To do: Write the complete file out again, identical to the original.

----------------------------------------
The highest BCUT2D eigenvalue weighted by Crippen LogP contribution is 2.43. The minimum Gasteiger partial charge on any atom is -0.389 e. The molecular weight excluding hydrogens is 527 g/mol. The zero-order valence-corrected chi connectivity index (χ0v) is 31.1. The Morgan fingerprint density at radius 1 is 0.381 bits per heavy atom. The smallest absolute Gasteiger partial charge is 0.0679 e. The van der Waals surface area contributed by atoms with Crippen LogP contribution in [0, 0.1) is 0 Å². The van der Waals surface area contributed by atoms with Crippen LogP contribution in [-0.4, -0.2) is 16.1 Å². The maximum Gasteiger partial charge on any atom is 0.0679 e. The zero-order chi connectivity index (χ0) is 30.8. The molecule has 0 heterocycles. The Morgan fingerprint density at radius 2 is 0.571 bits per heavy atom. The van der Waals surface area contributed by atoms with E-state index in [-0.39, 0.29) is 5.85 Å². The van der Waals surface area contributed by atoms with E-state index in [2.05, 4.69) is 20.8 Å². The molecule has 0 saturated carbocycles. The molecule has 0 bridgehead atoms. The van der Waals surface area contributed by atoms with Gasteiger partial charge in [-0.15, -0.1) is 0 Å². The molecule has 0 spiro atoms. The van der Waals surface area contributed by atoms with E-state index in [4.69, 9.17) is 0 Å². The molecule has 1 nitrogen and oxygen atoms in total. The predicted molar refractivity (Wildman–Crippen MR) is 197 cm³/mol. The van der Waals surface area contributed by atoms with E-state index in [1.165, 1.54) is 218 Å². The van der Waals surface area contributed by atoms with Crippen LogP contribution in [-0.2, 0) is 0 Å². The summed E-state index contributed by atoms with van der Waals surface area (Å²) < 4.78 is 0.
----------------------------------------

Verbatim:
The highest BCUT2D eigenvalue weighted by Crippen LogP contribution is 2.43. The minimum Gasteiger partial charge on any atom is -0.389 e. The molecular weight excluding hydrogens is 527 g/mol. The zero-order valence-corrected chi connectivity index (χ0v) is 31.1. The Morgan fingerprint density at radius 1 is 0.381 bits per heavy atom. The smallest absolute Gasteiger partial charge is 0.0679 e. The van der Waals surface area contributed by atoms with Crippen LogP contribution in [0, 0.1) is 0 Å². The van der Waals surface area contributed by atoms with Crippen LogP contribution in [-0.4, -0.2) is 16.1 Å². The maximum Gasteiger partial charge on any atom is 0.0679 e. The zero-order chi connectivity index (χ0) is 30.8. The molecule has 0 heterocycles. The Morgan fingerprint density at radius 2 is 0.571 bits per heavy atom. The van der Waals surface area contributed by atoms with E-state index in [-0.39, 0.29) is 5.85 Å². The van der Waals surface area contributed by atoms with E-state index in [2.05, 4.69) is 20.8 Å². The molecule has 0 saturated carbocycles. The molecule has 0 bridgehead atoms. The van der Waals surface area contributed by atoms with Gasteiger partial charge in [-0.15, -0.1) is 0 Å². The molecule has 0 spiro atoms. The van der Waals surface area contributed by atoms with E-state index in [4.69, 9.17) is 0 Å². The molecule has 1 nitrogen and oxygen atoms in total. The predicted molar refractivity (Wildman–Crippen MR) is 197 cm³/mol. The van der Waals surface area contributed by atoms with E-state index in [1.165, 1.54) is 218 Å². The van der Waals surface area contributed by atoms with Crippen LogP contribution in [-0.2, 0) is 0 Å². The summed E-state index contributed by atoms with van der Waals surface area (Å²) < 4.78 is 0.